The skyscrapers of Shenzhen are visible from
the Hong Kong wetland area known as Nam Sang Wai
In contrast, trees are the tallest sights
to be found at Nam Sang Wai itself
This egret seemed intent on making itself appear taller
both by stretching its neck up and perching atop a tree ;b
Years before I set foot in Nam Sang Wai (and onto its river sampan), I was treated to images of this photogenic locale by local filmmakers such as Johnnie To and Wilson Yip. And on the two previous occasions that I visited this part of the Big Lychee that lies close to the Hong Kong-Mainland Chinese border, I was much taken by its river red gum trees as well as the variety of critters (including a mongoose that darted too quickly across the path for me to snap a shot of) I caught sight of there.
Consequently, I was pretty horrified to read a news report a few months back about massive tree cutting having taken place in that wetland area. And for some time, I didn't want to return to Nam Sang Wai for fear of seeing terrible devastation in yet another part of Hong Kong which has been reclaimed by nature, only to be latterly threatened by "development". But after curiosity finally got the better of me, I went with a friend to check things out this afternoon.
On the walk from Yuen Long MTR station to the section of the nearby river traversed by a sampan, I noticed that more buildings -- mainly residences but also one housing a new restaurant -- had come into being than the last time I visited, just a couple of years ago. But after we got off the sampan on the other side of the river, things actually looked pretty much like I remembered -- with just one pretty basic eatery (serving such as tofu pudding and bottled drinks) in the area, and many trees still about the place.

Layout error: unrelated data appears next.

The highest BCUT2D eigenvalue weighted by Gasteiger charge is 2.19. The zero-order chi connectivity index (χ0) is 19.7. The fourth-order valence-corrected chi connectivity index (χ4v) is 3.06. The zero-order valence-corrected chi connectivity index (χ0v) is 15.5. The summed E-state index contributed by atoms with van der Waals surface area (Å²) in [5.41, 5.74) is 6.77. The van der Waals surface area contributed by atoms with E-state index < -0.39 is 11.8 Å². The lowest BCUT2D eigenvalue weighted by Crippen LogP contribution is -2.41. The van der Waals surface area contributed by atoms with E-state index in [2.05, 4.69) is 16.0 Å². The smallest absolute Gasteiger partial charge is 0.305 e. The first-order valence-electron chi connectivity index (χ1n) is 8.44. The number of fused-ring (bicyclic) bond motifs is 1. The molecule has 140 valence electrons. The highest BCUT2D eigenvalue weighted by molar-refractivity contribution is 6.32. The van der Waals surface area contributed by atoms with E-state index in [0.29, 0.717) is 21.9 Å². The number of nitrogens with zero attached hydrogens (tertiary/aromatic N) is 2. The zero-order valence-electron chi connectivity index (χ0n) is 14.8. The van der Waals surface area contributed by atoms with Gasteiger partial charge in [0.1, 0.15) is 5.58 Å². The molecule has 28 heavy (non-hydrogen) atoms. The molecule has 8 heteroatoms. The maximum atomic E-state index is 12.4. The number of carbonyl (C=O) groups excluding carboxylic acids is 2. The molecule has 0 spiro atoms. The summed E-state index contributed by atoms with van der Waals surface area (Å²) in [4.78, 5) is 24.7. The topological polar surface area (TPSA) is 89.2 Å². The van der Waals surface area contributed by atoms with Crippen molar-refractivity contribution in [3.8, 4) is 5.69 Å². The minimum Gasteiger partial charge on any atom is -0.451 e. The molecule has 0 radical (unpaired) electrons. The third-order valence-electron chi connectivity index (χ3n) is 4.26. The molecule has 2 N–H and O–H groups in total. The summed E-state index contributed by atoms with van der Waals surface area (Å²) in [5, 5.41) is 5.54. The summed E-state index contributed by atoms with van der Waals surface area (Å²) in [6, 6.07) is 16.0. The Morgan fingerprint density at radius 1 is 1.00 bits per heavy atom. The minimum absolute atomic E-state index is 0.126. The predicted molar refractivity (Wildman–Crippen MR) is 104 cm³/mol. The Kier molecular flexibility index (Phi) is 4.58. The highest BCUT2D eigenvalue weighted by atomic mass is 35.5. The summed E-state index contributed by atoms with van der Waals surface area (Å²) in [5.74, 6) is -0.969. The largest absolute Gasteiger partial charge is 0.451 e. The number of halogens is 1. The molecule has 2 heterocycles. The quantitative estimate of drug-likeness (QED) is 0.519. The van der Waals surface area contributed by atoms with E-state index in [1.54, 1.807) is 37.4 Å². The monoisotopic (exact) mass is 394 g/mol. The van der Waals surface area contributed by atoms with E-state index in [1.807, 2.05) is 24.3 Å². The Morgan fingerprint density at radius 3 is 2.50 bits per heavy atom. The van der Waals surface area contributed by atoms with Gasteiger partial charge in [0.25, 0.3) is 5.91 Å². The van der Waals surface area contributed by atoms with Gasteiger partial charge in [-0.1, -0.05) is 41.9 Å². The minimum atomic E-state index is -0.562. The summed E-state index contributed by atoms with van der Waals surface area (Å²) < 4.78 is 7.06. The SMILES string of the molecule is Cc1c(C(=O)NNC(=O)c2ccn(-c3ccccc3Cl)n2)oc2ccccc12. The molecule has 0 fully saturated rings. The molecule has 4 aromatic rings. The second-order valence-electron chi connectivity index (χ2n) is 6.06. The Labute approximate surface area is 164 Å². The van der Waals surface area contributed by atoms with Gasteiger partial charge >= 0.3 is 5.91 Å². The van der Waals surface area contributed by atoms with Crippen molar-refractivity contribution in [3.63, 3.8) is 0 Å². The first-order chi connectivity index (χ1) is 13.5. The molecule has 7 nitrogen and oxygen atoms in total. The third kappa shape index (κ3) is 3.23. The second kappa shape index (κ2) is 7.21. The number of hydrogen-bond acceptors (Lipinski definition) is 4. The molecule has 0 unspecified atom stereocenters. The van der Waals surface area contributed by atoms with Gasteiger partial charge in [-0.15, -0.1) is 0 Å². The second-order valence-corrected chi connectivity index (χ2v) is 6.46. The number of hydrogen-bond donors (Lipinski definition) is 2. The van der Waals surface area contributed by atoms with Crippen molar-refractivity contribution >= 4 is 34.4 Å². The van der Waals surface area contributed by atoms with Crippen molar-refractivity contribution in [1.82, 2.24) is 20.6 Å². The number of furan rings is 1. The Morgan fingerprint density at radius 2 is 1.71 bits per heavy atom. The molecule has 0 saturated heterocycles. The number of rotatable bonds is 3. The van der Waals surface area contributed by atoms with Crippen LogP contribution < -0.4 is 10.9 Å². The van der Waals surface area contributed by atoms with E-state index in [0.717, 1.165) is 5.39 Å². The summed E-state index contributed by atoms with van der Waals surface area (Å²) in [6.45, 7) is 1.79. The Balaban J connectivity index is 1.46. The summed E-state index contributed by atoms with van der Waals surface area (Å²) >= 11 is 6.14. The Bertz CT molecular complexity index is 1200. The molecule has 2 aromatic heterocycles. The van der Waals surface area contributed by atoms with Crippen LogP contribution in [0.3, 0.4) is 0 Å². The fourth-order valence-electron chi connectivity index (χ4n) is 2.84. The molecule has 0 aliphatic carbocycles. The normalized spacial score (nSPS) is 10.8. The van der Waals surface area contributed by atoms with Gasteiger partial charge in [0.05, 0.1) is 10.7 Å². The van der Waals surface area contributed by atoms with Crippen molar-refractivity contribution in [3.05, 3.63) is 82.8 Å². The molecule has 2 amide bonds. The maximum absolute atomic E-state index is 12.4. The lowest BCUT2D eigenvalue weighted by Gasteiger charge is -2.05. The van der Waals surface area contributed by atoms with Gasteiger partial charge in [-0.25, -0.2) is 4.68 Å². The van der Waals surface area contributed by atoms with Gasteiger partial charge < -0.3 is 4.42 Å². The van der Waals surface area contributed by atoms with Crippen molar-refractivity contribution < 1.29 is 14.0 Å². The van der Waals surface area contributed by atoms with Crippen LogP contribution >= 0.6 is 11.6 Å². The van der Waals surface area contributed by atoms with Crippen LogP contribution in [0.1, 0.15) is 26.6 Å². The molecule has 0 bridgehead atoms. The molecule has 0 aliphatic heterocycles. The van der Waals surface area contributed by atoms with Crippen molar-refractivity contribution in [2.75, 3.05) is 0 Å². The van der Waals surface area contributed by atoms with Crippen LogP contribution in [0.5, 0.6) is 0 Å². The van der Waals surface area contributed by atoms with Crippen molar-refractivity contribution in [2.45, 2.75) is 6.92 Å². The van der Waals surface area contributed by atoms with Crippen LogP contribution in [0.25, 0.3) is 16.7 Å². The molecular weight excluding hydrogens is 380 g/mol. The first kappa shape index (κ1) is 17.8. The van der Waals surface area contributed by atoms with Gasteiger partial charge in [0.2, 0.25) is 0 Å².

Despite the temperature being in the hot 30s (degrees Celsius, not Fahrenheit!) out there this afternoon, there still were quite a few people out and about at Nam Sang Wai. Not only were there leisure walkers and bicyclists around but also -- like was the case during previous visits -- wedding photographers and their clients, and also those who still prefer to fly model aircraft rather than the drones that a number of people now own and operate.
In contrast, there seemed to not as many signs of non-human life at Nam Sang Wai today than when I previously had been there. Yes, there were a few butterflies, bees and birds about. But, if truth be told, I got to wondering and worrying whether the area's become more ecologically "dead" than would be ideal. And while it doesn't help that many of the people out there today seemed to be on the noisy side while out enjoying themselves in the area, even more disturbing was the amount of trash (including plastic bottles and bits of styrofoam) I saw scattered about the place, and particularly close to and among the weeds at the edge of the often rather ugly -- and actually quite smelly -- brown water.
This time last month, Hong Kong was hit by a veritable "garbage tsunami" which largely originated from Mainland China. And last Saturday, after spending time doing beach clean-up at Lantau's Chi Ma Wan peninsula, the crew I was with walked over to Pui O and were shocked to see that the normally clean -- and popular -- beach there had even more rubbish strewn on it than the isolated beach at Chi Ma Wan where we have focused our clean-up efforts in recent months.
As another news report today showed, Hong Kong's beaches still have a major garbage problem. And I think what I saw at Nam Sang Wai confirmed that some locals -- not just people on the other side of the Hong Kong-Mainland Chinese border -- need to do better when it comes to better taking care of the environment in general and disposing of their rubbish in particular.
Alternatively put: while it's fine and well that there looks to have been a growth in the appreciation of nature, particularly the great outdoors, in Hong Kong in recent years, it seems that there is not yet a strong enough realization and understanding of how much human actions can (negatively) impact the natural environment. For if that were so, surely Hong Kong wouldn't generate so much waste as well as have so much of it ending up polluting our land, waters and air?!